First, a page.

On the major league side, 2009 was perhaps the nadir of the Met franchise over the last two decades. The core that looked so good in 2006 and fell just short in 2007 and 2008 was some combination of old, declining, and hurt. After two straight years of 30 homers, David Wright hit only 10 in the worst full season of his career. Carlos Beltran missed time with an injured knee, then angered the Mets when he elected to have surgery. Carlos Delgado and Jose Reyes combined for less than 300 PA. The Mets finished an abysmal 70-92.
One might hope the draft side of things could be a rare positive note in what was such a horrible year for the franchise, but that couldn’t be farther from the truth. The 2009 draft is by far one of the worst in franchise history, both in terms of the players that were brought in and those that weren’t. Since Met fans are nothing if not masochistic, let’s deconstruct this mess of a draft:
Round 1, Pick 24: OF Randal Grichuk / OF Mike Trout
Much like in 2006, the Mets didn’t have a first round pick in 2009 after they signed an elite reliever in the offseason. This time around the Angels got the 24th overall selection as compensation for the loss of Francisco Rodriguez. K-Rod was coming off an historic year where he set the saves record with 62, and a three year stretch where he was arguably the second best (behind Mariano Rivera) reliever in baseball. In typical Met fashion, he was nowhere near as good in New York, and even if he was would’ve been a superfluous piece on a bottom-tier team.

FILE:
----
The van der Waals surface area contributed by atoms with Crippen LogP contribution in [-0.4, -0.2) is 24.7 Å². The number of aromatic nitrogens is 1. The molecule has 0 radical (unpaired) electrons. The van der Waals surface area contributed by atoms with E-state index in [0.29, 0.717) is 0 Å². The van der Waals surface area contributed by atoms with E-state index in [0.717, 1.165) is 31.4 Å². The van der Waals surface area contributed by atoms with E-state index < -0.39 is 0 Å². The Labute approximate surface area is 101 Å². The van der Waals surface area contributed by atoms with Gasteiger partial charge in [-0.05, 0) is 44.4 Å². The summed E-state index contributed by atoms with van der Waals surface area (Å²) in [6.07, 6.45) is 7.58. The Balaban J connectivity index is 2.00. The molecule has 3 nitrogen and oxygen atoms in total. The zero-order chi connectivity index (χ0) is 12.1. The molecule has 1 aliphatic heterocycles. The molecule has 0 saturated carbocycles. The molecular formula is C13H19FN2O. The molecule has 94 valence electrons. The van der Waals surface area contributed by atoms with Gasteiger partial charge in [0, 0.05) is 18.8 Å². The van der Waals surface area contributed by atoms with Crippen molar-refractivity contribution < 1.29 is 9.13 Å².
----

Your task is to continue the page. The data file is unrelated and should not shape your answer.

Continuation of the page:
To add insult to injury, the Angels landed the greatest player of all time in this draft, as they had back-to-back selections at 24 and 25 for the loss of Rodriguez and Mark Teixeira (to the Yankees). Technically Trout was taken 25th, which was the pick from the Yankees, but the miss is close enough that it bears mentioning here. Apocryphal stories about how the Mets would have drafted Trout had they kept the pick have swirled for years and are probably mostly nonsense (particularly given how bad the rest of this draft was), but it’s both fun and painful to imagine what the Mets might’ve looked like for the last decade with Mike Trout patrolling center field.
Round 2, Pick 72: LHP Steven Matz (Melville HS, NY)
With their first pick in the draft, the Mets did something they love to do and went local, snagging Long Island product Steven Matz. Matz was a lanky, projectable lefty who already sat 94 with his fastball, and scouts saw room for physical growth that could boost that velocity a couple ticks further. Needless to say, any high school lefty who can throw that hard is more than a little interesting, and the Mets were surprised that he dropped to them in the second (a tidbit that makes some of the stories regarding Trout all the more unbelievable). The Mets were able to buy Matz out of his commitment to Coastal Carolina, and he’s been with the organization since.
Matz’s raw talent has never been in question, but his health has, and that issue quickly reared it’s head. He tore his UCL in instructs in 2010 and didn’t get back on a mound until 2012. Once he got on the field, he dominated at basically every level, and finally cracked the major league roster in 2015. After a strong debut (who can forget grandpa Matz?), the injury bug bit him again, and a strained lat cost him most of the tail end of 2015. That’s a trend that’s continued for the past five years, as a variety of injuries have continued to limit the lefty, to the point where his stuff seems significantly diminished as a result of their cumulative effect.